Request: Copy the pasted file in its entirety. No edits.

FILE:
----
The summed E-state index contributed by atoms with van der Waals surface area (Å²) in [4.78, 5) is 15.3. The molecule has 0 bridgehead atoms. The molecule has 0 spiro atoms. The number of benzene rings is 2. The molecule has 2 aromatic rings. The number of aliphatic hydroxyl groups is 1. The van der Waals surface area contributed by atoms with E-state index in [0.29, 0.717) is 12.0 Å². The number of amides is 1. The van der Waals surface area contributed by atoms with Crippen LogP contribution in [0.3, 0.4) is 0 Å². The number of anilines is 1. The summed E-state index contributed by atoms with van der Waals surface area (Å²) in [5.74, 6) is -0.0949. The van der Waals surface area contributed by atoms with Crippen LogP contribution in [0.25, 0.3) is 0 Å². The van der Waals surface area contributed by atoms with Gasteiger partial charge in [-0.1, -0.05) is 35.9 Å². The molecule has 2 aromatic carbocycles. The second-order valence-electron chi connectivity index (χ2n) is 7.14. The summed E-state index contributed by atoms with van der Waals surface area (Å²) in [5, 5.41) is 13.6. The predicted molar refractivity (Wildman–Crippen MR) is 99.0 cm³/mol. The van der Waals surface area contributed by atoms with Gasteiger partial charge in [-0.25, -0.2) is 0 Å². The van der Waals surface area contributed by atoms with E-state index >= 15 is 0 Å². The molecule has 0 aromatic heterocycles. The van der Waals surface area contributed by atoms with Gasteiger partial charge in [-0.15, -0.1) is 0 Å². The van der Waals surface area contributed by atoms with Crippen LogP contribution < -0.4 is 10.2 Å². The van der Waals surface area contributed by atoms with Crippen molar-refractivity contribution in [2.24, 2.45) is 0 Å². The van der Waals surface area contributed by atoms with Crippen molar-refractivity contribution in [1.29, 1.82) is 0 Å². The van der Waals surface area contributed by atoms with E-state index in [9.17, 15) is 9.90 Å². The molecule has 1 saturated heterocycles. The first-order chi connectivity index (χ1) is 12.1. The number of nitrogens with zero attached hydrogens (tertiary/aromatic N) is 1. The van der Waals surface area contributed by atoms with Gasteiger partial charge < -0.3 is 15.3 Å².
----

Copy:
The summed E-state index contributed by atoms with van der Waals surface area (Å²) in [4.78, 5) is 15.3. The molecule has 0 bridgehead atoms. The molecule has 0 spiro atoms. The number of benzene rings is 2. The molecule has 2 aromatic rings. The number of aliphatic hydroxyl groups is 1. The van der Waals surface area contributed by atoms with E-state index in [0.29, 0.717) is 12.0 Å². The number of amides is 1. The van der Waals surface area contributed by atoms with Crippen LogP contribution in [0.3, 0.4) is 0 Å². The number of anilines is 1. The summed E-state index contributed by atoms with van der Waals surface area (Å²) in [5.74, 6) is -0.0949. The van der Waals surface area contributed by atoms with Crippen LogP contribution in [0.25, 0.3) is 0 Å². The van der Waals surface area contributed by atoms with Gasteiger partial charge in [-0.1, -0.05) is 35.9 Å². The molecule has 2 aromatic carbocycles. The second-order valence-electron chi connectivity index (χ2n) is 7.14. The summed E-state index contributed by atoms with van der Waals surface area (Å²) in [5, 5.41) is 13.6. The predicted molar refractivity (Wildman–Crippen MR) is 99.0 cm³/mol. The van der Waals surface area contributed by atoms with Gasteiger partial charge in [-0.25, -0.2) is 0 Å². The van der Waals surface area contributed by atoms with E-state index >= 15 is 0 Å². The molecule has 0 aromatic heterocycles. The van der Waals surface area contributed by atoms with Gasteiger partial charge in [-0.15, -0.1) is 0 Å². The van der Waals surface area contributed by atoms with Crippen LogP contribution < -0.4 is 10.2 Å². The van der Waals surface area contributed by atoms with Crippen molar-refractivity contribution in [2.24, 2.45) is 0 Å². The van der Waals surface area contributed by atoms with Crippen molar-refractivity contribution in [1.29, 1.82) is 0 Å². The van der Waals surface area contributed by atoms with E-state index in [9.17, 15) is 9.90 Å². The molecule has 1 saturated heterocycles. The first-order chi connectivity index (χ1) is 12.1. The number of nitrogens with zero attached hydrogens (tertiary/aromatic N) is 1. The van der Waals surface area contributed by atoms with Gasteiger partial charge < -0.3 is 15.3 Å².